In the Children, Youth and Families A written law made by parliament. Also called an ‘Act of parliament’, ‘statute’ or legislation. 2005 (Vic) (‘CYF Act’) (s 3), ‘proceeding’ means:
any matter in the An independent body that hears legal claims brought by parties and decides between them. Serious cases are heard by a judge and jury, or just a judge. Less-serious cases are heard by a magistrate., including a committal proceeding, but does not include the exercise by a The officer in charge of the administrative section of a court, which is known as the registry. See also prothonotary. of any The authority of a court or tribunal to hear matters brought before it, based on some factor such as area or law, amount of money claimed, or geographic area., power or authority vested in the registrar under schedule 3.
For criminal cases, ‘child’ is defined as (s 3 CYF Act):
a person who at the time of the Claimed but not proved. For example, the police can allege in court that a car was stolen, but they then have to prove it with evidence. If you say a person did something illegal you are making an allegation. Unless you can back it up, you will not be able to win a court case about it. commission of the A criminal act prohibited by state or commonwealth criminal law. An offence is either a summary offence (minor) or an indictable offence (serious). was under the age of 18 years but of or above the age of 10 years but does not include any person who is of or above the age of 19 years when a proceeding for the offence is commenced in the court.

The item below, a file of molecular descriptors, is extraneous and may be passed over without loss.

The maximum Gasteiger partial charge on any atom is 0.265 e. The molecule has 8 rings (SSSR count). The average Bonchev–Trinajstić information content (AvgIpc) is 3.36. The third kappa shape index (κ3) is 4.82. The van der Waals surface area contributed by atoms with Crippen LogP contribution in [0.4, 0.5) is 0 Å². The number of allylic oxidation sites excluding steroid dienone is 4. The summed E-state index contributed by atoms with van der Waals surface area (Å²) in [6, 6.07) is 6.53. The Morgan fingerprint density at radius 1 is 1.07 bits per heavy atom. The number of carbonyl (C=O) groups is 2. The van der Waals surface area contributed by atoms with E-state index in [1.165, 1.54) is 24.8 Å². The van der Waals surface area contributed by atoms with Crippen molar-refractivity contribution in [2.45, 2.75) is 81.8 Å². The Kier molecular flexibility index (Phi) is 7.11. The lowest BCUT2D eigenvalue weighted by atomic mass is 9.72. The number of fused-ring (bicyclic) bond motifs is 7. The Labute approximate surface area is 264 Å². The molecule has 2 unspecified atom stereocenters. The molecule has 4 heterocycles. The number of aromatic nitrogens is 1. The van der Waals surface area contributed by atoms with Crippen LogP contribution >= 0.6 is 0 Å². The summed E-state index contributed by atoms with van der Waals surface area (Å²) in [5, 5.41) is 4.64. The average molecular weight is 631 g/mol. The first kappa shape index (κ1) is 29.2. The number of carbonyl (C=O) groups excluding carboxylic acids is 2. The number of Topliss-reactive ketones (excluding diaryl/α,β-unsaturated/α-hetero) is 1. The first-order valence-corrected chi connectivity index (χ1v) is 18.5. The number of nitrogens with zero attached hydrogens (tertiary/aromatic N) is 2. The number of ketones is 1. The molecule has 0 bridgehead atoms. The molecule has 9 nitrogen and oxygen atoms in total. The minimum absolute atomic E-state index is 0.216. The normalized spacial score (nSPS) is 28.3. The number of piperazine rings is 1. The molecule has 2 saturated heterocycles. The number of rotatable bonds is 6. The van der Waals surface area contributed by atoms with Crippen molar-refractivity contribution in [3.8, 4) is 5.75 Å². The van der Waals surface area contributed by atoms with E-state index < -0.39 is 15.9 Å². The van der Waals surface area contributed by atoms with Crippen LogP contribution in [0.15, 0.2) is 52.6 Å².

For all non-criminal cases, a child is defined as a person under 17 years old.
For the purposes of this chapter, the terms ‘child’ and ‘young person’ are used interchangeably and accord with the above definition unless specified to the contrary.
The ‘president’ of the Children’s Court is the head of the court and is a judge of the County Court. The president hears cases in the same way as magistrates at the court.